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© St. Petersburg Times, published April 29, 2001

INVERNESS -- At the 2001 Citrus County 4-H Tropicana Public Speaking Contest on Thursday and Friday, fourth- through sixth-grade students from public and private schools addressed topics as diverse as tornadoes, lobsters and Elvis Presley.

The contest was sponsored by the Citrus County School District, Tropicana and 4-H, a University of Florida-Citrus County Extension Office program for youth.

On Thursday, 24 students in fourth and fifth grades from 12 schools presented speeches on topics such as the advantages boys have over girls in school, racism and eyeglasses. Two judges chose the four top speakers.

After presenting certificates and pencils to all the speakers, Citrus County Extension Office Director Mary Sue Kennington announced the four place winners, all of whom received plaques.

First place went to Shae Powers, 10, a fourth-grader from Pope John Paul II Catholic School. Her speech was called "Thoughts & Dreams About a Baby," and she talked about her new baby brother, although she would have preferred he were a she. Shae is the daughter of Erin and Brian Powers.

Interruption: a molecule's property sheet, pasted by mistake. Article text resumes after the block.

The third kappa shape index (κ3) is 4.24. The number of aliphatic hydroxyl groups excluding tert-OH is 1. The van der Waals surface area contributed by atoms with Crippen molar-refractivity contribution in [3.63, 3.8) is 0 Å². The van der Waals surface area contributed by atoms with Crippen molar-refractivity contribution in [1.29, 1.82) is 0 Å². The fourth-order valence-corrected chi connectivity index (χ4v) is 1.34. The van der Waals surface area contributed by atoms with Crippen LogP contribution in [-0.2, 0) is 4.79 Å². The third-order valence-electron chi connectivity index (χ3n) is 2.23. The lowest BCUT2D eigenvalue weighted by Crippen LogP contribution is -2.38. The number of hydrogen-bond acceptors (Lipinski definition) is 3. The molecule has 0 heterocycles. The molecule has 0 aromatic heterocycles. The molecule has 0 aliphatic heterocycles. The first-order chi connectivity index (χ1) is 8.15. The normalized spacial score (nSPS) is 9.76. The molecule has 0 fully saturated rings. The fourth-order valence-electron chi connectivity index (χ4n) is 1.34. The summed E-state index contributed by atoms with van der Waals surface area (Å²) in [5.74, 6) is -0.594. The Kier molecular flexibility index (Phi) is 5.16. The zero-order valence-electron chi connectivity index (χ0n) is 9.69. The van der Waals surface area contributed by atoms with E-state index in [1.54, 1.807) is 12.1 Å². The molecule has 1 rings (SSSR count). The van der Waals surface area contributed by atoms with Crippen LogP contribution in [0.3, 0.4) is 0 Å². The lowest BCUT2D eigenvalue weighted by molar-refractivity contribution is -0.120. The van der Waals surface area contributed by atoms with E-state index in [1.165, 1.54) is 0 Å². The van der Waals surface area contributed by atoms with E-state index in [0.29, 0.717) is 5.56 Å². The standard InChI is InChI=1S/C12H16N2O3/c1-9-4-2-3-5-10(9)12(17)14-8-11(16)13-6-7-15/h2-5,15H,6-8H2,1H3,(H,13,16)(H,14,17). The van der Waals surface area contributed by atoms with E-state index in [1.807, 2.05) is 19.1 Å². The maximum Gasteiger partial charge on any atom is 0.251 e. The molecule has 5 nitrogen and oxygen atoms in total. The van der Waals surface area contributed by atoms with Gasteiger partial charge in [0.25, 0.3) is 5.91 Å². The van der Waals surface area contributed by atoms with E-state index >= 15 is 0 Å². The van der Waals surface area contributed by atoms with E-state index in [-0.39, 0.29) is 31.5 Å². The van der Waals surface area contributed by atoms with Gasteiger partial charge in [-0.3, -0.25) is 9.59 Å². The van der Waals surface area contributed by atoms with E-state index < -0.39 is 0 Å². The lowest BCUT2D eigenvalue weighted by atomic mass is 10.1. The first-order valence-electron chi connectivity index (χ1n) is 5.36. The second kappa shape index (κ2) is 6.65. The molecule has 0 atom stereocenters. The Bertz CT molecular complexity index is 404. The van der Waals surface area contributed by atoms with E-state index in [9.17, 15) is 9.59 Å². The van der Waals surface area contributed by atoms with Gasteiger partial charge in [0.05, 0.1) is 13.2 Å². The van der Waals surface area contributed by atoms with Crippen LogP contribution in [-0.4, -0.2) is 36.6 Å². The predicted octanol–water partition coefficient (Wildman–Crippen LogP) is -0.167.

Second place was awarded to Josh Nolan, 11, a fifth-grader from Rock Crusher Elementary School. His topic was what he called the greatest invention of all times, "Television." Josh is the son of Beth and Mike Nolan.

Kristen Arcuri, 10, a fifth-grader from Lecanto Primary School, lamented about her "Brothers," who, she said, are annoying. She figured a good way to handle them is a couple of quick smacks upside their heads when her mom wasn't looking. Kristen is the daughter of Wanda Arcuri.

Jake Nolan, twin of second place winner Josh, received the honorable mention plaque for his speech on being "The Middle Child." Parents should go hug their middle children, he said, "because I know they are the best kids you have."

Friday found nine sixth-grade students from five schools taking center stage. Topics ranged from secret codes to angioplasty surgery.

As she did on Thursday, Kennington presented certificates and pencils to the speakers and announced the winners.

First place went to Ashlyn Morris, 12, from Inverness Middle School, whose topic was "Mom" and she talked about how understanding and helpful her mother is. She is the daughter of Pam and Gene Morris.

Second place was awarded to Austin Lewis, 11, from Citrus Springs Middle School. He spoke on "My Best Play Ever," which detailed his come-from-behind touchdown that led his team to victory. He is the son of David and Michelle Lewis.